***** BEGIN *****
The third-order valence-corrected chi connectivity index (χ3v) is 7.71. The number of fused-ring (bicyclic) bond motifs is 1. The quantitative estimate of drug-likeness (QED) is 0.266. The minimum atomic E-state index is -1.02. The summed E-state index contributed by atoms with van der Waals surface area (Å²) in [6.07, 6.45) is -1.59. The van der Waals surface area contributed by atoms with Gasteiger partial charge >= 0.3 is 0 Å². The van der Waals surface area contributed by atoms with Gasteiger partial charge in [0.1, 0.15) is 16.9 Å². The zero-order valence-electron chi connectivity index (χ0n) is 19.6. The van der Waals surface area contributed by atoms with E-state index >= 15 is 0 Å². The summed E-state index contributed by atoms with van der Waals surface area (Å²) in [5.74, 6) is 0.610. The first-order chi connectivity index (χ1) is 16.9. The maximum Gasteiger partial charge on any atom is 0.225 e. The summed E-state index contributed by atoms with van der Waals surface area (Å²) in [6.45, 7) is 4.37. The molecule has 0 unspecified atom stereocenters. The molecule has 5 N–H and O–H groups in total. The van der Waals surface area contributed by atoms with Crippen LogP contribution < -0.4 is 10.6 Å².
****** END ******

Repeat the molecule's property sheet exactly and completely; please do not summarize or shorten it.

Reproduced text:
The third-order valence-corrected chi connectivity index (χ3v) is 7.71. The number of fused-ring (bicyclic) bond motifs is 1. The quantitative estimate of drug-likeness (QED) is 0.266. The minimum atomic E-state index is -1.02. The summed E-state index contributed by atoms with van der Waals surface area (Å²) in [6.07, 6.45) is -1.59. The van der Waals surface area contributed by atoms with Gasteiger partial charge >= 0.3 is 0 Å². The van der Waals surface area contributed by atoms with Gasteiger partial charge in [0.1, 0.15) is 16.9 Å². The zero-order valence-electron chi connectivity index (χ0n) is 19.6. The van der Waals surface area contributed by atoms with E-state index >= 15 is 0 Å². The summed E-state index contributed by atoms with van der Waals surface area (Å²) in [5.74, 6) is 0.610. The first-order chi connectivity index (χ1) is 16.9. The maximum Gasteiger partial charge on any atom is 0.225 e. The summed E-state index contributed by atoms with van der Waals surface area (Å²) in [6.45, 7) is 4.37. The molecule has 0 unspecified atom stereocenters. The molecule has 5 N–H and O–H groups in total. The van der Waals surface area contributed by atoms with Crippen LogP contribution < -0.4 is 10.6 Å².